The text file is laid out like this: first name, last name, wins, losses







def points():

    template = "|{0:<30}|{1:<30}|{2:<30}|{3:<30}|{4:<30}"
    lol = template.format("1st name: ","2nd Name: ", "won: ", "lost: ","points: ")


    with open(r'prac2.txt', 'r') as file:

        for line in file:

            data = line.strip().split(',')

            if int(data[2]) >= 1:

                poin = int(data[2]) * 3


                print(template.format(data[0], data[1], data[2], data[3], data[4]),'\n')



The program should only display players that have won at least 1 game and calculate their points, a win is equal to 3 points.

Any suggestions as to how to improve the code any would be great.


3 Answers 3


Since you are using all the elements of data, You can turn:

print(template.format(data[0], data[1], data[2], data[3], data[4]))

into this:


See here for some details.


A really simple but useful tip; check the name of your vars. Even when you are just doing a simple exercise.

What is lol and poin, the same with the name of your method, what does points mean? Add, remove, update, print points?

Think about someone without time that is looking your code and is trying to understand what are you doing.

Maybe something like print_leaderboard can be easier to read/understand. Same with lol versus leaderboard_header. Etc..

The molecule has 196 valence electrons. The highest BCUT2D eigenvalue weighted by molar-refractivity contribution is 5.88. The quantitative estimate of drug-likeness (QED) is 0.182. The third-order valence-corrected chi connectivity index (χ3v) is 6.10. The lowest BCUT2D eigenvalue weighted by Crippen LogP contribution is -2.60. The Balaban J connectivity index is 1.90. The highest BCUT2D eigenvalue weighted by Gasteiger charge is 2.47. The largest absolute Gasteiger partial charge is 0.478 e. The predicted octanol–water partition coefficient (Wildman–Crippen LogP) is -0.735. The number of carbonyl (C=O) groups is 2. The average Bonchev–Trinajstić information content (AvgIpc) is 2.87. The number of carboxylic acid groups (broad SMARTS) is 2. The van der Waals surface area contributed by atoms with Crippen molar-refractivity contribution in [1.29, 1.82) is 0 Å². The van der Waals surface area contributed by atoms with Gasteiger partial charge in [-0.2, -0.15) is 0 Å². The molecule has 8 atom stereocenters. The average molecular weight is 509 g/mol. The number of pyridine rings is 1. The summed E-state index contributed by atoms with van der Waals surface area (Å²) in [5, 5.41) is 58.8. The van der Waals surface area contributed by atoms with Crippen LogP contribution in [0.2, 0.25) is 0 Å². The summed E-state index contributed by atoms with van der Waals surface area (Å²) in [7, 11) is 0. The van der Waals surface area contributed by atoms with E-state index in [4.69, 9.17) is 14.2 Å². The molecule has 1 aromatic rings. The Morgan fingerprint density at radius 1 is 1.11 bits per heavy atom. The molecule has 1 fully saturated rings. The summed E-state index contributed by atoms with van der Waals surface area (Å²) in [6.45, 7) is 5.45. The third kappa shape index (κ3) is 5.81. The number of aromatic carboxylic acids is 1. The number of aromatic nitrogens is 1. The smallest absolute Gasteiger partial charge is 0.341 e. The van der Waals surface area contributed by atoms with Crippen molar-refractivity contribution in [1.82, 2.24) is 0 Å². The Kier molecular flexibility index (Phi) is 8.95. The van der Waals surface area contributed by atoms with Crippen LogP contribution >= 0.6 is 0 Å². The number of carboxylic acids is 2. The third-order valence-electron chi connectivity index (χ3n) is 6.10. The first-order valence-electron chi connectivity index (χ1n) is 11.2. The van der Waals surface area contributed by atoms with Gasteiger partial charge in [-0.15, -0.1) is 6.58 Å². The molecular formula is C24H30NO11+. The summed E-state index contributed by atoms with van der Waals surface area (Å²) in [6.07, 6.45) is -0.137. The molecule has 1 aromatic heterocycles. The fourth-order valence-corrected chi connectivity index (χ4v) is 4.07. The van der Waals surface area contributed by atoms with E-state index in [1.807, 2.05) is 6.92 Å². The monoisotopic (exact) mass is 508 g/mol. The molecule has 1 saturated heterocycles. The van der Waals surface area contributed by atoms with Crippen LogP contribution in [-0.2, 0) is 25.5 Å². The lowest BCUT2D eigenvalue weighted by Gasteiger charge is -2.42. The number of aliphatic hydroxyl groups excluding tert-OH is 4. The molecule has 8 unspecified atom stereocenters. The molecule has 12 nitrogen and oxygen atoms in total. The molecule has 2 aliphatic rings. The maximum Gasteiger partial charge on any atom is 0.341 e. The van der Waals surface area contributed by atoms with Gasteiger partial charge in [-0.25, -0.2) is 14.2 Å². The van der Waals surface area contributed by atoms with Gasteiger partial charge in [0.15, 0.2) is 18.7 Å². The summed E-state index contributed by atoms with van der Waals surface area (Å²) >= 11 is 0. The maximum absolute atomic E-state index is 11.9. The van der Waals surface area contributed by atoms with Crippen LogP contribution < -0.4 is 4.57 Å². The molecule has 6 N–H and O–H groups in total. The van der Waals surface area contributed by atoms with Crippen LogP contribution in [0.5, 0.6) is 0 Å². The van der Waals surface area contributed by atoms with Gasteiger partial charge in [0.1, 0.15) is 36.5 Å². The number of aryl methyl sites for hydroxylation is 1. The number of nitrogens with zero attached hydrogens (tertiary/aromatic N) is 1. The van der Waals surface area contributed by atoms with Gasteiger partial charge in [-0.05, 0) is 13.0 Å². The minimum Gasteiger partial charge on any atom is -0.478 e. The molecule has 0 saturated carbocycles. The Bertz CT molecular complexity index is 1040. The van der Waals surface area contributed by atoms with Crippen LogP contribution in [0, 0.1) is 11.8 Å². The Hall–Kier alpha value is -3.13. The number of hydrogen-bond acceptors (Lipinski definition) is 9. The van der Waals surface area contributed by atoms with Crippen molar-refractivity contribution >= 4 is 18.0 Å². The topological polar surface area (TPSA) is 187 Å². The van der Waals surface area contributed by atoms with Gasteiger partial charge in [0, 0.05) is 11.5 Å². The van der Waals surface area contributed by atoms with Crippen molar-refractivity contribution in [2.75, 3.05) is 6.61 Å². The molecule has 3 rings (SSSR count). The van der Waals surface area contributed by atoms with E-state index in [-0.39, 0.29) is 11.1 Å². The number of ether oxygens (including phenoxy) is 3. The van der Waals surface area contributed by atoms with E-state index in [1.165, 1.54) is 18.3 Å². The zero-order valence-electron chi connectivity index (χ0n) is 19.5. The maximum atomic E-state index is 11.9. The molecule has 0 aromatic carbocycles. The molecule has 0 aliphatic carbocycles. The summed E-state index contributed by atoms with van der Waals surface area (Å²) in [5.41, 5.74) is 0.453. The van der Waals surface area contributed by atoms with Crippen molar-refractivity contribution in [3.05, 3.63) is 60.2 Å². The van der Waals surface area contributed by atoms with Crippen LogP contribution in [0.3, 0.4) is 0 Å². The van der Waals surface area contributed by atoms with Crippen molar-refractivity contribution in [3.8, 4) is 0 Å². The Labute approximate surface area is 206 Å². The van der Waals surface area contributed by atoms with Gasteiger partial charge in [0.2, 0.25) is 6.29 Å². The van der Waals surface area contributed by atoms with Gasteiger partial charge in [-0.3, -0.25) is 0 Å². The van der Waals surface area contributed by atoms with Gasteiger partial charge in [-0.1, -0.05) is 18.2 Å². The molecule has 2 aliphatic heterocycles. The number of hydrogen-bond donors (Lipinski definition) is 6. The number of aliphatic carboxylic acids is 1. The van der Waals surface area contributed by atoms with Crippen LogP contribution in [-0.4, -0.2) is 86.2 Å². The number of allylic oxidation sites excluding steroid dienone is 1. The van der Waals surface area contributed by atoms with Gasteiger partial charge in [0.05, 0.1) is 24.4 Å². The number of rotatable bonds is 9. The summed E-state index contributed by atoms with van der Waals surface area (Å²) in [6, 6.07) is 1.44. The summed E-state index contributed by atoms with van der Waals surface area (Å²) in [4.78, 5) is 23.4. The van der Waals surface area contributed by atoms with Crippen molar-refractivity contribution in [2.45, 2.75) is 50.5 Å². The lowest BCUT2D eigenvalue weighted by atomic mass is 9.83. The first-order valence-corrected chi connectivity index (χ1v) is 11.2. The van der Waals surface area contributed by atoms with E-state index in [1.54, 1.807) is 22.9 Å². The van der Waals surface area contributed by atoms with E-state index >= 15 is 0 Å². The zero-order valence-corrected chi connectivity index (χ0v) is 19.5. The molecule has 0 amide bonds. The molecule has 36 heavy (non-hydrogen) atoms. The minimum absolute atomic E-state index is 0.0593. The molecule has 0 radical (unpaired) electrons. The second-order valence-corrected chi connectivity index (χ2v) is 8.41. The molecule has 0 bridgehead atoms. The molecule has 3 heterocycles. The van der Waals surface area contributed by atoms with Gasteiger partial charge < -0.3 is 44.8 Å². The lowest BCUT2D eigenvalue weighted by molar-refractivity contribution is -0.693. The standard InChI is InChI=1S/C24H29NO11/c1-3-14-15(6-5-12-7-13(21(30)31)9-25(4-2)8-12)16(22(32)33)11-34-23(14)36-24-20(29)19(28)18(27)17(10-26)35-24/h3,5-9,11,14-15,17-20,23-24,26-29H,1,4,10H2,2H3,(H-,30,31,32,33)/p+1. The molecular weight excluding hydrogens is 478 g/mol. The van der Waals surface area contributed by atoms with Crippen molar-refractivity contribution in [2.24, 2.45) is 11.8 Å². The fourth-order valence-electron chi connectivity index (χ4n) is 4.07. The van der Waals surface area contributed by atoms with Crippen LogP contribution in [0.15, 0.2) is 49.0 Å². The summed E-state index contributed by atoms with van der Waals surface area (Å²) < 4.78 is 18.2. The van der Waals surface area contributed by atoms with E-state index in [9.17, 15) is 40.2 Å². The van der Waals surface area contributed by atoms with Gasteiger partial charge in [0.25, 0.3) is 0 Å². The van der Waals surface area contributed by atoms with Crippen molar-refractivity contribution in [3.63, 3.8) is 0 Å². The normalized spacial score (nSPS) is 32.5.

This is a simple thing, even when you don't have time. Because when you don't have time is when all those little things helps!


I would also switch to using csv module and the DictReader that will help make the code more readable by having column names assigned to each of the columns.

I would also improve on variable names - for instance, since each row in the input file represents a player, let's call it a player. The third column corresponds to the number of wins - let's call it wins. lol variable name does not make much sense, I would name it header since this is an output "table" header.

Other notes:

  • you don't need to close the file explicitly - the whole point of using the with context manager is to let Python close the file implicitly and safely
  • execute the function from under the if __name__ == '__main__': to avoid it being execute on import

Here is the code with the above and some other changes applied:

import csv

HEADERS = ["first_name", "last_name", "wins", "losses"]
TEMPLATE = "|{first_name:<30}|{last_name:<30}|{wins:<30}|{losses:<30}|{points:<30}"

def report_points(filename):
    Reads the input file with players data. 
    Reports players with at least a single win calculating the total number of points.
    header = TEMPLATE.format(first_name="1st name: ",
                             last_name="2nd Name: ",
                             wins="won: ",
                             losses="lost: ",
                             points="points: ")

    with open(filename, 'r') as file:
        reader = csv.DictReader(file, HEADERS)
        for player in reader:
            wins = int(player["wins"])
            if wins >= 1:
                print(TEMPLATE.format(**player, points=wins * 3), '\n')

if __name__ == '__main__':

If you are on Python3.6, I would also look into using f-strings instead of formatting via .format().


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